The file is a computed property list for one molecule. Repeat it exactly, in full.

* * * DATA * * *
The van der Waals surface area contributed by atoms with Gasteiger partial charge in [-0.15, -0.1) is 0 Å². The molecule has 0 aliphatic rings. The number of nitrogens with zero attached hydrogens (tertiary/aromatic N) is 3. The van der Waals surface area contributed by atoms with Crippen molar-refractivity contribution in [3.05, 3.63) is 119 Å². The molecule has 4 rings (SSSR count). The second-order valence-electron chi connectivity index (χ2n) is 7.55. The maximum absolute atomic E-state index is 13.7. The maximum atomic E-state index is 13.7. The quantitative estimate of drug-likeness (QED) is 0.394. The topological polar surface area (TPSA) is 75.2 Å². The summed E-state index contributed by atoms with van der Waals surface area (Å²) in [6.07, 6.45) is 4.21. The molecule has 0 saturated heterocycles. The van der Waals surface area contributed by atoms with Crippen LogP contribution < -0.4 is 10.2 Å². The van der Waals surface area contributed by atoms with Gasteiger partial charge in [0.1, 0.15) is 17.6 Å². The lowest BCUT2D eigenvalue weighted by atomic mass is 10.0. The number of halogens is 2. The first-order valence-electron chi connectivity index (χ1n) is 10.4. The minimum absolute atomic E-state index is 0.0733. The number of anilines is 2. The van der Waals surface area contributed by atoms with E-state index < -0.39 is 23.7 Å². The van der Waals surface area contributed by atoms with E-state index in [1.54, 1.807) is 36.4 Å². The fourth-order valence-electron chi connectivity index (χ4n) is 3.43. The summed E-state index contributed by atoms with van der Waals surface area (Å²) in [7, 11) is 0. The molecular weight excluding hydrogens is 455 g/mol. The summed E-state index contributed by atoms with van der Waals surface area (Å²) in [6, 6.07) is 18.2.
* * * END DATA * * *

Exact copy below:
The van der Waals surface area contributed by atoms with Gasteiger partial charge in [-0.15, -0.1) is 0 Å². The molecule has 0 aliphatic rings. The number of nitrogens with zero attached hydrogens (tertiary/aromatic N) is 3. The van der Waals surface area contributed by atoms with Crippen molar-refractivity contribution in [3.05, 3.63) is 119 Å². The molecule has 4 rings (SSSR count). The second-order valence-electron chi connectivity index (χ2n) is 7.55. The maximum absolute atomic E-state index is 13.7. The maximum atomic E-state index is 13.7. The quantitative estimate of drug-likeness (QED) is 0.394. The topological polar surface area (TPSA) is 75.2 Å². The summed E-state index contributed by atoms with van der Waals surface area (Å²) in [6.07, 6.45) is 4.21. The molecule has 0 saturated heterocycles. The van der Waals surface area contributed by atoms with Crippen LogP contribution < -0.4 is 10.2 Å². The van der Waals surface area contributed by atoms with Gasteiger partial charge in [0.1, 0.15) is 17.6 Å². The lowest BCUT2D eigenvalue weighted by atomic mass is 10.0. The number of halogens is 2. The first-order valence-electron chi connectivity index (χ1n) is 10.4. The minimum absolute atomic E-state index is 0.0733. The number of anilines is 2. The van der Waals surface area contributed by atoms with E-state index < -0.39 is 23.7 Å². The van der Waals surface area contributed by atoms with E-state index in [1.54, 1.807) is 36.4 Å². The fourth-order valence-electron chi connectivity index (χ4n) is 3.43. The summed E-state index contributed by atoms with van der Waals surface area (Å²) in [7, 11) is 0. The molecular weight excluding hydrogens is 455 g/mol. The summed E-state index contributed by atoms with van der Waals surface area (Å²) in [6, 6.07) is 18.2.